Critcl 3.1.16 released


Welcome to the C Runtime In Tcl (CriTcl for short) version 3.1.16.

This is a system to build C extension packages for Tcl on the fly, from C code embedded within Tcl scripts, for all who wish to make their code go faster.


The changes for version 3.1.16 in short:

  1. critcl::cproc --- Arbitrary placement of optional arguments.

  2. critcl::cproc --- Support args for variadic functions.

  3. New result-type object0.

  4. Fixed bugs #54, #55, #56, #58 #60, #62.

  5. critcl::argtypesupport --- Extended to support sharing of definition between multiple types.

  6. Other bugfixes and debugging aids.

Happy Tcling.

Cmdr 1.2 released

Published , updated

Cmdr is A framework for command line parsing and dispatch (Speak: Commander).

Well, this release was long in coming, with the first 'prep' work happening on Nov 4 last year, shortly after the 22nd Annual Tcl/Tk Conference.

Somehow I always seem to fall off the earth after that for a while.

Still, it is done now. Thank you to all users for their patience.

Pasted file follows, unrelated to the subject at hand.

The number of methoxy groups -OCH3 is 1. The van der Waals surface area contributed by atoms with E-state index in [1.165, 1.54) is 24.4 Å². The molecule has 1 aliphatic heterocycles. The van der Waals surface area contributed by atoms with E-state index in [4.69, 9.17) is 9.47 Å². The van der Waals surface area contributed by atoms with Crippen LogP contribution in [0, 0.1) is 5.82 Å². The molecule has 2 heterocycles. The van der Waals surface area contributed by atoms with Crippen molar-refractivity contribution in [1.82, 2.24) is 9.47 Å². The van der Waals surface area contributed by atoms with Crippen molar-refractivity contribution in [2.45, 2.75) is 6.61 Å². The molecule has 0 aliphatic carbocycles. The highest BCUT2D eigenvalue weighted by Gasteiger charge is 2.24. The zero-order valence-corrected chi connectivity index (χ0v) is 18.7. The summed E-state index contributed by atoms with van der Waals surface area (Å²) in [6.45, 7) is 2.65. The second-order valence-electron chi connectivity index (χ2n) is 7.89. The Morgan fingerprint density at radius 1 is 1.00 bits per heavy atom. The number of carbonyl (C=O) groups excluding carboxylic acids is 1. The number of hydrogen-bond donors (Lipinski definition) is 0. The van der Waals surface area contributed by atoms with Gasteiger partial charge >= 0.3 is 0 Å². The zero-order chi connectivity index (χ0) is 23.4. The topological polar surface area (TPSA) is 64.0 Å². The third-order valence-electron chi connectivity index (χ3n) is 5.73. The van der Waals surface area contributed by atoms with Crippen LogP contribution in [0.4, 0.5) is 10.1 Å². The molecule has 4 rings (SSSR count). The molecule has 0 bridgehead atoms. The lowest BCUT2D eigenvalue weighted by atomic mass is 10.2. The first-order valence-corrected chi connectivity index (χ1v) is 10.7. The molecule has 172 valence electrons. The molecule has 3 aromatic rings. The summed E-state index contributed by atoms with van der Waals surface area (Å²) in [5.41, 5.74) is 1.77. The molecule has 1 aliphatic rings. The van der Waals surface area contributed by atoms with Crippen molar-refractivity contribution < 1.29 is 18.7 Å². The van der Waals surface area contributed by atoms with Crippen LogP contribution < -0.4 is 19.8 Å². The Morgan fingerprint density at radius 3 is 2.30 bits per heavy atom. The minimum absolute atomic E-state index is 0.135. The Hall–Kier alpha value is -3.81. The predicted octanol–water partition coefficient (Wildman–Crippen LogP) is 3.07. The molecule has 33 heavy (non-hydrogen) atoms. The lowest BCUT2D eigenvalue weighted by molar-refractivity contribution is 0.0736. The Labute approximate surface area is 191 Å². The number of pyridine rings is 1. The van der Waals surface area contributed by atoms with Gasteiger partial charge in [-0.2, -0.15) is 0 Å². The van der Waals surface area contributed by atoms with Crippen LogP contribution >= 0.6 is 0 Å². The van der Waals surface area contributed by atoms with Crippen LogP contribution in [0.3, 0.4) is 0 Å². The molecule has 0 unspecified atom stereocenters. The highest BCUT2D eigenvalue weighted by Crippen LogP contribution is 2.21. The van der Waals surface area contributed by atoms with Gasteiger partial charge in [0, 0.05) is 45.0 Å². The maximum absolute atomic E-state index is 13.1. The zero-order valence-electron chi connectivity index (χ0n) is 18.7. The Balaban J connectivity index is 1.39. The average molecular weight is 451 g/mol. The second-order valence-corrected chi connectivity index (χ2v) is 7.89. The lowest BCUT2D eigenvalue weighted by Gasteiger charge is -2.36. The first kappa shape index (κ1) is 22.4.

Changes for version 1.2

(... go on, you are curious)

Tcllib 1.17 released


Another year passed, a new release of Tcllib, bringing us to 1.17. Well, a year plus a delay of two months due to distractions at work and otherwise.

An excerpt from the release README:

6   new packages                in 5   modules
66  changed packages            in 39  modules
46  internally changed packages in 31  modules
293 unchanged packages          in 74  modules
418 packages, total             in 118 modules, total

The full details can be found in the release technote.

Happy Tcling.

Saving NetNews with Tcl(lib)

Published , updated

Given my various interests I am following several groups like <news:comp.lang.tcl> and <news:comp.risks> on NetNews, a global bulletin board system which was started shortly after the internet itself.

Due to the ephemeral nature of the various boards' contents, with most servers keeping messages for only a week or two, any access to older messages means that I either have go to some website which backs them up, like Google Groups, or save them on my own.

Here I describe how to do the latter, using Tcl and Tcllib.

(... go on, you are curious)